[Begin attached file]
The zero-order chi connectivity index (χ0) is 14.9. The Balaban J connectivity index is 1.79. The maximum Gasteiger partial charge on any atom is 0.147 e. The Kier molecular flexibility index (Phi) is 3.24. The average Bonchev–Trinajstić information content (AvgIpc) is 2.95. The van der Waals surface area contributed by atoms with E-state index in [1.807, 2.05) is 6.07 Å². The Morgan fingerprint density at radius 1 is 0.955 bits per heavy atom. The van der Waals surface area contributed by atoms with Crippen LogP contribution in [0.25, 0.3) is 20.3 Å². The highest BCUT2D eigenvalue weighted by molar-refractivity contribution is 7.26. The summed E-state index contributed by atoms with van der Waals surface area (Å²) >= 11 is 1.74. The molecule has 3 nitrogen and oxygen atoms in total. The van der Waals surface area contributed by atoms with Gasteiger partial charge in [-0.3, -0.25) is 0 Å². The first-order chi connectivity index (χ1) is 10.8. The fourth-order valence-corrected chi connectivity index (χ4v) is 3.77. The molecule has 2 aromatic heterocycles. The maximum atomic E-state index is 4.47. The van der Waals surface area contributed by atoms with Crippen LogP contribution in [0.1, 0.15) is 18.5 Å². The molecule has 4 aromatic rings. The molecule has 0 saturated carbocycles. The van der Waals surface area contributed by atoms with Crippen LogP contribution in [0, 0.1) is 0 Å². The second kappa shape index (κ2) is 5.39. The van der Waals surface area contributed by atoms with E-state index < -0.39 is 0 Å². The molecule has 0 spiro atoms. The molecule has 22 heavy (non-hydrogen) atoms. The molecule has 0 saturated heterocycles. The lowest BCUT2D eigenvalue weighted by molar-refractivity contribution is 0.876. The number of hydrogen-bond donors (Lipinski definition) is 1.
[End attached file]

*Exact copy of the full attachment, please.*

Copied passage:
The zero-order chi connectivity index (χ0) is 14.9. The Balaban J connectivity index is 1.79. The maximum Gasteiger partial charge on any atom is 0.147 e. The Kier molecular flexibility index (Phi) is 3.24. The average Bonchev–Trinajstić information content (AvgIpc) is 2.95. The van der Waals surface area contributed by atoms with E-state index in [1.807, 2.05) is 6.07 Å². The Morgan fingerprint density at radius 1 is 0.955 bits per heavy atom. The van der Waals surface area contributed by atoms with Crippen LogP contribution in [0.25, 0.3) is 20.3 Å². The highest BCUT2D eigenvalue weighted by molar-refractivity contribution is 7.26. The summed E-state index contributed by atoms with van der Waals surface area (Å²) >= 11 is 1.74. The molecule has 3 nitrogen and oxygen atoms in total. The van der Waals surface area contributed by atoms with Gasteiger partial charge in [-0.3, -0.25) is 0 Å². The first-order chi connectivity index (χ1) is 10.8. The fourth-order valence-corrected chi connectivity index (χ4v) is 3.77. The molecule has 2 aromatic heterocycles. The maximum atomic E-state index is 4.47. The van der Waals surface area contributed by atoms with Crippen LogP contribution in [0.1, 0.15) is 18.5 Å². The molecule has 4 aromatic rings. The molecule has 0 saturated carbocycles. The van der Waals surface area contributed by atoms with Crippen LogP contribution in [0, 0.1) is 0 Å². The second kappa shape index (κ2) is 5.39. The van der Waals surface area contributed by atoms with E-state index < -0.39 is 0 Å². The molecule has 0 spiro atoms. The molecule has 22 heavy (non-hydrogen) atoms. The molecule has 0 saturated heterocycles. The lowest BCUT2D eigenvalue weighted by molar-refractivity contribution is 0.876. The number of hydrogen-bond donors (Lipinski definition) is 1.